Fathers have many responsibilities towards their children. The foremost is to call them to adulthood. By adulthood I will further clarify by defining this as the ability of a person to take responsibility for their actions, care for themselves, and to assume the role as a mentor to others. Fathers undertake this task in many ways, since fathers and their children are each unique in personality and temperament. Looking at the headlines today, one can see the effects of a world where fatherhood was neglected or neutered by over feminization for a generation.
The first and foremost venue to raise a child into adulthood is the home. In the home a father can, and should demonstrate the agape and friendship needed to make a marriage thrive through the many challenges life throws our way. When a child sees the toil we go through, and many forms of love needed to keep this vital relationship alive, they will be better prepared to be a spouse themselves. Logically, this also provides proper formation for our religious as well to serve the families placed in their care.
Other outside venues should serve to enhance those homebound lessons. You can use sports, camping, youth groups, lego clubs or an organization like Blue Knights clubs to reinforce those internal values. The key to successful use of these other venues will be how you as a Father keep Christ in the center, and make a child move towards the three goals of adulthood mentioned above.
I believe a key ingredient to raising a child in the Western tradition is the inclusion of chivalry in all we fathers do, and expect of our children. Chivalry is in no way an outdated concept for men or women. It actually puts in place a set of guidelines to create peaceful order amongst people, without a need for governmental intervention in all human relationships.
Chivalry sets us all under the kingship of God. Christians know all our works here on earth will receive judgement at the end of our lives, and determine our eternal home. This provides vital aspect of accountability lacking in modernism. It also conforms with the teachings of the Catholic faith we seek to instill into our children's lives.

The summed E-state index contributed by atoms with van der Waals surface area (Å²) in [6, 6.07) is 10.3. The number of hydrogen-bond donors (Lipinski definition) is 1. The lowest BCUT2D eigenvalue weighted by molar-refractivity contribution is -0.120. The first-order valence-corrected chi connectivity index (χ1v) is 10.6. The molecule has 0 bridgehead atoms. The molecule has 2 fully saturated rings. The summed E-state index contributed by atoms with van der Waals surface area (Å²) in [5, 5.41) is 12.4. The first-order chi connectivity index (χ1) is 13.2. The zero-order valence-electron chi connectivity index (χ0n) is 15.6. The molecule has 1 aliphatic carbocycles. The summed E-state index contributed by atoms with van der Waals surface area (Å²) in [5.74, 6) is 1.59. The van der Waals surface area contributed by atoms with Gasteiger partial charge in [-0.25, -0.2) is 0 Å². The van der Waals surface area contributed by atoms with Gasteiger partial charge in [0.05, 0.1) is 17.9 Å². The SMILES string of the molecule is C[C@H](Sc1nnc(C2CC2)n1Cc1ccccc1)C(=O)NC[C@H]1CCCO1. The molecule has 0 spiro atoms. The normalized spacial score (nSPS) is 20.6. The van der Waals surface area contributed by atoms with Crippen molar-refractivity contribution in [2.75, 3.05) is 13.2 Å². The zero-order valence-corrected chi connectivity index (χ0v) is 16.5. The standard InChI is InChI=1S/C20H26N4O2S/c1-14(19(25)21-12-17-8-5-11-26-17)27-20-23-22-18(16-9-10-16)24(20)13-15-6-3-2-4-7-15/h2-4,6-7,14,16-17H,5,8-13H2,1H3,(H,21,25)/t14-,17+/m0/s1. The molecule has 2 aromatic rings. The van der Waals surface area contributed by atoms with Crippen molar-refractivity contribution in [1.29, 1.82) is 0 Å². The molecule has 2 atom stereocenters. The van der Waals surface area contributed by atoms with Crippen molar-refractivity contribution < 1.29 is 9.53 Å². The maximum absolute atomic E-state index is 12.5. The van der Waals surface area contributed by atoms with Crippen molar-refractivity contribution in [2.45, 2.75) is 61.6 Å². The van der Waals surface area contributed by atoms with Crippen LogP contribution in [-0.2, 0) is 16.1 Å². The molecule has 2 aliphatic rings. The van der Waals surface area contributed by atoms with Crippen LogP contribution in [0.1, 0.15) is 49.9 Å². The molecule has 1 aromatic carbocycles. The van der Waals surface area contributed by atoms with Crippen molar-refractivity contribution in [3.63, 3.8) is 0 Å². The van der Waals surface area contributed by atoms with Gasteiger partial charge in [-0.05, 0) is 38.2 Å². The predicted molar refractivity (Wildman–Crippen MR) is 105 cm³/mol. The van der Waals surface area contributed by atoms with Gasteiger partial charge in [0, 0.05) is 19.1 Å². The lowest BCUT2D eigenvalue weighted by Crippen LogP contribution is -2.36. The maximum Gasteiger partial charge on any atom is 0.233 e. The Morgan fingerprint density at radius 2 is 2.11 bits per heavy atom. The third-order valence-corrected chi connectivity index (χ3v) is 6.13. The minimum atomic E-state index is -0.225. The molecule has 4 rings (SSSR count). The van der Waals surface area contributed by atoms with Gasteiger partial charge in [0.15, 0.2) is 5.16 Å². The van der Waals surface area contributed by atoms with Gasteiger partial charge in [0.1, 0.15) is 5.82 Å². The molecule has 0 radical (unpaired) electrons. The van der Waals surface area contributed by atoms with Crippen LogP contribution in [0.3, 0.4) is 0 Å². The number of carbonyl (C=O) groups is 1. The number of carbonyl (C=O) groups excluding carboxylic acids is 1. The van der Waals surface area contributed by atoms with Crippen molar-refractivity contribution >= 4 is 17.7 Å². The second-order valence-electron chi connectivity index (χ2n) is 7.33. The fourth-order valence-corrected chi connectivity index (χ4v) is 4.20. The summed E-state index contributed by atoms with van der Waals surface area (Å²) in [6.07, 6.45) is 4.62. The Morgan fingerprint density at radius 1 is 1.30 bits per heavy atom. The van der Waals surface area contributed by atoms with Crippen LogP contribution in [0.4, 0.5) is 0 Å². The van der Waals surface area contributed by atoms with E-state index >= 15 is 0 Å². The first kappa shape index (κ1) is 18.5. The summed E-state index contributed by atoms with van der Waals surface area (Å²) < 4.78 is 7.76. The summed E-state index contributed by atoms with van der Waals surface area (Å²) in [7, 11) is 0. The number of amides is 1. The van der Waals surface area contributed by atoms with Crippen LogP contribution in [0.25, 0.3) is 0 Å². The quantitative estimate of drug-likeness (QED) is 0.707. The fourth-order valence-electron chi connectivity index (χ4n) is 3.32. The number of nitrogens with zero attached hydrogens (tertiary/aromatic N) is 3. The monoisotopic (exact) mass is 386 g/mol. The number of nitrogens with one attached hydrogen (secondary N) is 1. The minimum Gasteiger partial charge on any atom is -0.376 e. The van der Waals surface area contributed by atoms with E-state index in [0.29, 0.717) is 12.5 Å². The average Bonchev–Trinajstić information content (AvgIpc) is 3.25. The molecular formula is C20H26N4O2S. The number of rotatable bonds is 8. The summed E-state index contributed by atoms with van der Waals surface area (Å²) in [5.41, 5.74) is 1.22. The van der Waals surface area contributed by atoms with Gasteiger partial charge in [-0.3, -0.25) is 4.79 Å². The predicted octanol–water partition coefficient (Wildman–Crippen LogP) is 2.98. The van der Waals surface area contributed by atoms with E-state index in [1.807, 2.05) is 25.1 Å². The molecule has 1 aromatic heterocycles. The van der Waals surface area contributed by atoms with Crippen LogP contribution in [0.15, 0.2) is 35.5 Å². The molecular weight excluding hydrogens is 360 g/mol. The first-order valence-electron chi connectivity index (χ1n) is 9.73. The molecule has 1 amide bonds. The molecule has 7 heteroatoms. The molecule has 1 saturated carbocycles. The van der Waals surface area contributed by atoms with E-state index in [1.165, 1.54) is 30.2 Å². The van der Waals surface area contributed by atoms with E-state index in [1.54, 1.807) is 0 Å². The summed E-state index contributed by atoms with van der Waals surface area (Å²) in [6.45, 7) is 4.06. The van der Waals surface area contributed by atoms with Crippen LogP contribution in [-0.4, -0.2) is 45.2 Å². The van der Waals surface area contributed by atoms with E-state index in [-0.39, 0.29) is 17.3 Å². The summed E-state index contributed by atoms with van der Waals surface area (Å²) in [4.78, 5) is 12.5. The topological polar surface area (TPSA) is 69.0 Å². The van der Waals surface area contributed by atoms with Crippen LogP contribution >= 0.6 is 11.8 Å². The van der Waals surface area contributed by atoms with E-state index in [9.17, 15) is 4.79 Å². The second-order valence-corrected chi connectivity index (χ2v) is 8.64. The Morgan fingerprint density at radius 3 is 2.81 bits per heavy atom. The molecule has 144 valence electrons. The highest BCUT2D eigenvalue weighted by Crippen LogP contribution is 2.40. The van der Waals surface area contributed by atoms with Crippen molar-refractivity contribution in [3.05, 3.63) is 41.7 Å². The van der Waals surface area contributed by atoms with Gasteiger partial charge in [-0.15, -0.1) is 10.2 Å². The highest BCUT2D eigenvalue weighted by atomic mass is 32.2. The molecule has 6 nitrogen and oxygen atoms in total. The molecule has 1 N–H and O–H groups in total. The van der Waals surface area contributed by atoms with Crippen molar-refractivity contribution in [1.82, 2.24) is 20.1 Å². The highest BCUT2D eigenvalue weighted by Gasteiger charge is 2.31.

Once we assume we are under the kingship of God, everything else starts falling in place. We respect our elders and mentors. We assume responsibility for our personal care, and seek not to burden others with our poor or slothful decisions. We serve at the feet of those who teach us, and serve those placed in our care when posted to leadership positions. We respect our bodies, and keep them pure to fulfill our adult vocation. We respect the opposite sex, and marvel in the ways our complementary natures build the kingdom of God on earth better than one alone.
As fathers we seek to move our children towards these principles of life. Chivalrous fathers do not make excuses, or blame others for our personal or children's failures to reach ideal behavior. Instead of complaining, we work towards righting the wrong or finding the cause of a problem. Chivalrous fathers also do not run from their duties, they embrace them. We use the marvelous gifts of the Holy Mother Church to obtain spiritual forgiveness, guidance, and the strengthening fortification of Eucharist. When we see a need of a youngster who is without a chivalric example in life, we provide it.
Fathers have a Knightly call. Fathers and men who respond to this call can do a great deal to help put Godly order back into the world. In this author's opinion, it might be a great way to help the world our one Knight at a time.